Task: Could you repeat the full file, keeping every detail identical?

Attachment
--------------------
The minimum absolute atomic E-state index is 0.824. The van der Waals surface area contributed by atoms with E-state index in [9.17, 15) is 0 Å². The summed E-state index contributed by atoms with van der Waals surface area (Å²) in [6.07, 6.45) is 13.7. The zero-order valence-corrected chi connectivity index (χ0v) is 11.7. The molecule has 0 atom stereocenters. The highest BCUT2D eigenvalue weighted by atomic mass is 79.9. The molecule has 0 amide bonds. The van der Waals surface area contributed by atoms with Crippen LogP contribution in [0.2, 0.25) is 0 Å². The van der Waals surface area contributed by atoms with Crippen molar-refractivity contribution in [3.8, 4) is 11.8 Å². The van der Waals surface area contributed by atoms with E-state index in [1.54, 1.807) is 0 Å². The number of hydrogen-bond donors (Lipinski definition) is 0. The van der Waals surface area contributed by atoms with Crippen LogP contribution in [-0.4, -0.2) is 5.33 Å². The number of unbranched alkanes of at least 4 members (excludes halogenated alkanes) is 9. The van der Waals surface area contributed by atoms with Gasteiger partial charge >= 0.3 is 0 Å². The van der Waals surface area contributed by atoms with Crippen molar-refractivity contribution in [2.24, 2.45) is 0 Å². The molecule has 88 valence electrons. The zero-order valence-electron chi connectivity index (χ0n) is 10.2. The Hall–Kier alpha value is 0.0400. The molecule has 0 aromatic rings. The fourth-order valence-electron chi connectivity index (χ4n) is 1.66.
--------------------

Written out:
The minimum absolute atomic E-state index is 0.824. The van der Waals surface area contributed by atoms with E-state index in [9.17, 15) is 0 Å². The summed E-state index contributed by atoms with van der Waals surface area (Å²) in [6.07, 6.45) is 13.7. The zero-order valence-corrected chi connectivity index (χ0v) is 11.7. The molecule has 0 atom stereocenters. The highest BCUT2D eigenvalue weighted by atomic mass is 79.9. The molecule has 0 amide bonds. The van der Waals surface area contributed by atoms with Crippen LogP contribution in [0.2, 0.25) is 0 Å². The van der Waals surface area contributed by atoms with Crippen molar-refractivity contribution in [3.8, 4) is 11.8 Å². The van der Waals surface area contributed by atoms with E-state index in [1.54, 1.807) is 0 Å². The number of hydrogen-bond donors (Lipinski definition) is 0. The van der Waals surface area contributed by atoms with Crippen LogP contribution in [-0.4, -0.2) is 5.33 Å². The number of unbranched alkanes of at least 4 members (excludes halogenated alkanes) is 9. The van der Waals surface area contributed by atoms with Gasteiger partial charge >= 0.3 is 0 Å². The van der Waals surface area contributed by atoms with Crippen molar-refractivity contribution in [2.24, 2.45) is 0 Å². The molecule has 88 valence electrons. The zero-order valence-electron chi connectivity index (χ0n) is 10.2. The Hall–Kier alpha value is 0.0400. The molecule has 0 aromatic rings. The fourth-order valence-electron chi connectivity index (χ4n) is 1.66.